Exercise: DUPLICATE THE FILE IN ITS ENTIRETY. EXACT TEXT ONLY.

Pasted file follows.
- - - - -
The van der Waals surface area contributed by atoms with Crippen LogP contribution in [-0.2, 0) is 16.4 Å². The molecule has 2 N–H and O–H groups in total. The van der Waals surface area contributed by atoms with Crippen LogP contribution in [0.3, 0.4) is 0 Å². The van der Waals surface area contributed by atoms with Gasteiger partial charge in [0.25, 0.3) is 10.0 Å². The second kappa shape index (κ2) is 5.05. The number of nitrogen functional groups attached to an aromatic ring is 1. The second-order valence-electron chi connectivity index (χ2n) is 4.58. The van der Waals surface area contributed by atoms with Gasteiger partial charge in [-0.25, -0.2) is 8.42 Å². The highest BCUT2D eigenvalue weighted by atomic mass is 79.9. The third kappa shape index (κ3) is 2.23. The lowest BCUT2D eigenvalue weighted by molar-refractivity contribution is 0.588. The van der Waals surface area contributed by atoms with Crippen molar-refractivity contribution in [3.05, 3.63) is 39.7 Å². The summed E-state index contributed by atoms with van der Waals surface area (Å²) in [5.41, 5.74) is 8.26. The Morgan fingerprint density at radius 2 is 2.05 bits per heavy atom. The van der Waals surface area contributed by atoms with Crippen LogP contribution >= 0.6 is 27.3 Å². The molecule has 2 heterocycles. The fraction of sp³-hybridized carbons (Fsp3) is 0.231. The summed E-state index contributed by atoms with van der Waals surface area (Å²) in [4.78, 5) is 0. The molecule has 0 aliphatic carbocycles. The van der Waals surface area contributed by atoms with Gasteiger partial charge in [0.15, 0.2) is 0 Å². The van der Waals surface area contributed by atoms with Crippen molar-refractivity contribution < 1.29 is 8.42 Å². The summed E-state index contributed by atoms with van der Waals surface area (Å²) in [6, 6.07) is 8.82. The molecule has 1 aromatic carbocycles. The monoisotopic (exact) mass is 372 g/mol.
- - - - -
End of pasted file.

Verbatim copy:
The van der Waals surface area contributed by atoms with Crippen LogP contribution in [-0.2, 0) is 16.4 Å². The molecule has 2 N–H and O–H groups in total. The van der Waals surface area contributed by atoms with Crippen LogP contribution in [0.3, 0.4) is 0 Å². The van der Waals surface area contributed by atoms with Gasteiger partial charge in [0.25, 0.3) is 10.0 Å². The second kappa shape index (κ2) is 5.05. The number of nitrogen functional groups attached to an aromatic ring is 1. The second-order valence-electron chi connectivity index (χ2n) is 4.58. The van der Waals surface area contributed by atoms with Gasteiger partial charge in [-0.25, -0.2) is 8.42 Å². The highest BCUT2D eigenvalue weighted by atomic mass is 79.9. The third kappa shape index (κ3) is 2.23. The lowest BCUT2D eigenvalue weighted by molar-refractivity contribution is 0.588. The van der Waals surface area contributed by atoms with Crippen molar-refractivity contribution in [3.05, 3.63) is 39.7 Å². The summed E-state index contributed by atoms with van der Waals surface area (Å²) in [5.41, 5.74) is 8.26. The Morgan fingerprint density at radius 2 is 2.05 bits per heavy atom. The van der Waals surface area contributed by atoms with Crippen LogP contribution >= 0.6 is 27.3 Å². The molecule has 2 heterocycles. The fraction of sp³-hybridized carbons (Fsp3) is 0.231. The summed E-state index contributed by atoms with van der Waals surface area (Å²) in [4.78, 5) is 0. The molecule has 0 aliphatic carbocycles. The van der Waals surface area contributed by atoms with Gasteiger partial charge in [0.15, 0.2) is 0 Å². The van der Waals surface area contributed by atoms with Crippen molar-refractivity contribution < 1.29 is 8.42 Å². The summed E-state index contributed by atoms with van der Waals surface area (Å²) in [6, 6.07) is 8.82. The molecule has 1 aromatic carbocycles. The monoisotopic (exact) mass is 372 g/mol.